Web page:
Ever tried cutting through a car tyre? Try to imagine the immense turn of speed this fish had to work up in order to bury itself up to the hilt in material may times a tyre’s density and thickness! Sadly the marlin was not able to be released alive as it was too firmly lodged in place. The marlin was cut from its bill, which was still not able to be dislodged, and the entire section of hose was removed.

Source: Snopes


International freedive and spearfishing champion, Cameron Kirkconnell.

Source: Facebook

Congratulations, you can now differentiate between a baby sailfish (top) and a baby marlin (bottom)!

Source: iFISH

Rough Seas

Stormy seas off Tasmania.

Source: BoM

Sunrise captured from Bribie Island, QLD by P. Sparrow.

Source: BoM Facebook

A New Zealand kayaker prayed for his life as a giant crocodile he  feared would devour him at any moment kept him hostage on a remote  Australian island.

Ryan Blair had an amazing escape after he was  trapped by the massive crocodile on the Governor Islands in the Timor  Sea off the northern tip of Western Australia for more than two weeks.

The  37-year-old had been exploring the WA coast near Kalumburu, between  Derby and Kununurra when he ended up stranded at the twin islands of  East and West Governor, the biggest of which, West, is just 260  hectares. The nearest settlement is Kalumburu, about 40 kilometres  south.

Once alone, the Kiwi realised he didn’t have enough supplies and tried to paddle the four kilometres to the mainland.

But he immediately caught the eye of a six-metre saltwater crocodile that’s lived in the area for years. Every  time he tried to leave, the crocodile would stalk Mr Blair, leaving the  adventurer fearing for his life and stranded for more than a fortnight.

”He was about four metres away from me and I thought ‘this is it’,”’ Mr Blair said. ”It was so close, and if this croc wanted to take me it would not have been an issue. I was scared for my life – I was hard-core praying for God to save me.”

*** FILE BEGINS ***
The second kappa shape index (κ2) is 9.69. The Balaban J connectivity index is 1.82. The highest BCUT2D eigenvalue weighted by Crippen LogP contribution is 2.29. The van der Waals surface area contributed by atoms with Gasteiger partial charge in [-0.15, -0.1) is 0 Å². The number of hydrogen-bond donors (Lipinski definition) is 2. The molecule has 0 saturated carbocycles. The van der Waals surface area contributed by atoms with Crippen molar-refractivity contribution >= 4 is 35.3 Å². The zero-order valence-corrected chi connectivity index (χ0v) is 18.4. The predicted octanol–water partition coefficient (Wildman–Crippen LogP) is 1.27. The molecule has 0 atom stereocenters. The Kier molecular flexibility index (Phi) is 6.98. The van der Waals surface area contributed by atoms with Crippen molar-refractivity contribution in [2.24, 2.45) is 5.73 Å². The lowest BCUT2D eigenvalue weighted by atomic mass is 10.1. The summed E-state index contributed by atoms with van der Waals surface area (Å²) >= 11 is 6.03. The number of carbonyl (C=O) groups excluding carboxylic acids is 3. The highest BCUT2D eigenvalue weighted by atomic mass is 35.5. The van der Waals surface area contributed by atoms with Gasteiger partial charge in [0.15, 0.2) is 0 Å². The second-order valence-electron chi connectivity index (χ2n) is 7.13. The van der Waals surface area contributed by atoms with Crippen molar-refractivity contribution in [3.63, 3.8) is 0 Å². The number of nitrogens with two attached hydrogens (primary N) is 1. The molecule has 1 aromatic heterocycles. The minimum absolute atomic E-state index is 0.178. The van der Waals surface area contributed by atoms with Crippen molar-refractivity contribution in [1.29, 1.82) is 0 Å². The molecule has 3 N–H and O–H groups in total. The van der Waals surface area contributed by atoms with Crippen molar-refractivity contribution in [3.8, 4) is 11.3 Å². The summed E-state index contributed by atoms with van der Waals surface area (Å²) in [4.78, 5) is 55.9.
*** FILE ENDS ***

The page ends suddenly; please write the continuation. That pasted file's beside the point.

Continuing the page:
On  Saturday, local Don MacLeod spotted a light on the island, and when he  checked it out, the hatless, shirtless and desperate visitor approached.

”He  was relieved and shocked, and thankful someone had come along because  he was running out of options pretty quickly,” Mr MacLeod told ABC  radio. ”He is a very, very lucky man.”

Ryan’s passage to WA was not easy in itself. He  travelled from Queensland on a yacht whose owner was jailed in the  Northern Territory, leaving Mr Blair stranded for two months. After  hitching a lift with a solo yachtsman from the Territory to WA, he was  dropped on Governor Island with 160 litres of water, some flour and dry  stores.

But after realising he was unprepared for the Kimberley  wilderness, three attempts to reach the mainland were thwarted by the  crocodile.

Mr MacLeod said the story was incredible. ”He  said every time he got in his little kayak, which was only 2.5m long,  this crocodile – who has lived there for many years and is a monster –  has chased him,” Mr MacLeod said.

”He was desperate for water when I trotted up. We gave him a cold beer, which was probably the wrong thing, and then he went to sleep about three-quarters of the way home.”

Mr Blair flew out of Kalumburu to Kununurra on Monday, and said he had seen enough of Australia’s outback- ”For the moment I can have a bit of a break from the adventuring days,” Mr Blair said.

Source: WA Today

Sunset over Geographe Bay, Western Australia.

Source: Instagram

Rush Hour

Photo by C. Hamilton for the Cairns Underwater Film Festival

Source: Queensland Blog

Biggest fish in the world.

Photo by V. Mignon for the Cairns Underwater Film Festival

Source: Queensland Blog

Humpback Whale

Photo by J. Jenkins for the Cairns Underwater Film Festival.

Source: Queensland Blog

Hermit crab with anemones.

Photo by J. Munro for the Cairns Underwater Film Festival.

Source: Queensland Blog

Photo by D. Friedrichs for the Cairns Underwater Film Festival

Source: Queensland Blog